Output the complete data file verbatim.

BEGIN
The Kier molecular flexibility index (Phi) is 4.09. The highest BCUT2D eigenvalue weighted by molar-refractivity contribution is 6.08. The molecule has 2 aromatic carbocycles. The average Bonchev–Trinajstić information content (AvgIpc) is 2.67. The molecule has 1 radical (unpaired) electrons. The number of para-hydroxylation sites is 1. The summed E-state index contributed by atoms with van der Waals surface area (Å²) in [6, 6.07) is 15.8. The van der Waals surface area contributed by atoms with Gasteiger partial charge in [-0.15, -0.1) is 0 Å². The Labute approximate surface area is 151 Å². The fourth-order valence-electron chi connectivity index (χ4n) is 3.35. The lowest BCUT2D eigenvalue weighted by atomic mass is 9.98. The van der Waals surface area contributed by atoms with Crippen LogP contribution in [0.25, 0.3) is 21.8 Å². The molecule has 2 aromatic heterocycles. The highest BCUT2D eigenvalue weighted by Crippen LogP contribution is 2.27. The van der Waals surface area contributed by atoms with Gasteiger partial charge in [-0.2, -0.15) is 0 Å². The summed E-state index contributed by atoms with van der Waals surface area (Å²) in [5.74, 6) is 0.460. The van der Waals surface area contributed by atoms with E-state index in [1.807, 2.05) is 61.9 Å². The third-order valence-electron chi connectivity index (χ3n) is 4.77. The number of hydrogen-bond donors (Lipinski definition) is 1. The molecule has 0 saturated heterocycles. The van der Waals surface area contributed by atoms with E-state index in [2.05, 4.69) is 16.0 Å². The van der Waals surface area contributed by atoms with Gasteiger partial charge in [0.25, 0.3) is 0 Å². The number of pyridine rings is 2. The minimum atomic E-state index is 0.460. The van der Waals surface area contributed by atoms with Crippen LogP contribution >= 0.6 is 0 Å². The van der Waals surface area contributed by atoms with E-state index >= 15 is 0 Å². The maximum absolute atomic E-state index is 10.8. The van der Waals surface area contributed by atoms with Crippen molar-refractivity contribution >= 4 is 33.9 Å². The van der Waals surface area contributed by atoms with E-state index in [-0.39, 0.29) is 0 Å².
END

The Kier molecular flexibility index (Phi) is 4.09. The highest BCUT2D eigenvalue weighted by molar-refractivity contribution is 6.08. The molecule has 2 aromatic carbocycles. The average Bonchev–Trinajstić information content (AvgIpc) is 2.67. The molecule has 1 radical (unpaired) electrons. The number of para-hydroxylation sites is 1. The summed E-state index contributed by atoms with van der Waals surface area (Å²) in [6, 6.07) is 15.8. The van der Waals surface area contributed by atoms with Gasteiger partial charge in [-0.15, -0.1) is 0 Å². The Labute approximate surface area is 151 Å². The fourth-order valence-electron chi connectivity index (χ4n) is 3.35. The lowest BCUT2D eigenvalue weighted by atomic mass is 9.98. The van der Waals surface area contributed by atoms with Crippen LogP contribution in [0.25, 0.3) is 21.8 Å². The molecule has 2 aromatic heterocycles. The highest BCUT2D eigenvalue weighted by Crippen LogP contribution is 2.27. The van der Waals surface area contributed by atoms with Gasteiger partial charge in [-0.2, -0.15) is 0 Å². The summed E-state index contributed by atoms with van der Waals surface area (Å²) in [5.74, 6) is 0.460. The van der Waals surface area contributed by atoms with E-state index in [1.807, 2.05) is 61.9 Å². The third-order valence-electron chi connectivity index (χ3n) is 4.77. The number of hydrogen-bond donors (Lipinski definition) is 1. The molecule has 0 saturated heterocycles. The van der Waals surface area contributed by atoms with E-state index in [2.05, 4.69) is 16.0 Å². The van der Waals surface area contributed by atoms with Gasteiger partial charge in [0.25, 0.3) is 0 Å². The number of pyridine rings is 2. The minimum atomic E-state index is 0.460. The van der Waals surface area contributed by atoms with Crippen LogP contribution >= 0.6 is 0 Å². The van der Waals surface area contributed by atoms with E-state index >= 15 is 0 Å². The maximum absolute atomic E-state index is 10.8. The van der Waals surface area contributed by atoms with Crippen molar-refractivity contribution >= 4 is 33.9 Å². The van der Waals surface area contributed by atoms with E-state index in [-0.39, 0.29) is 0 Å².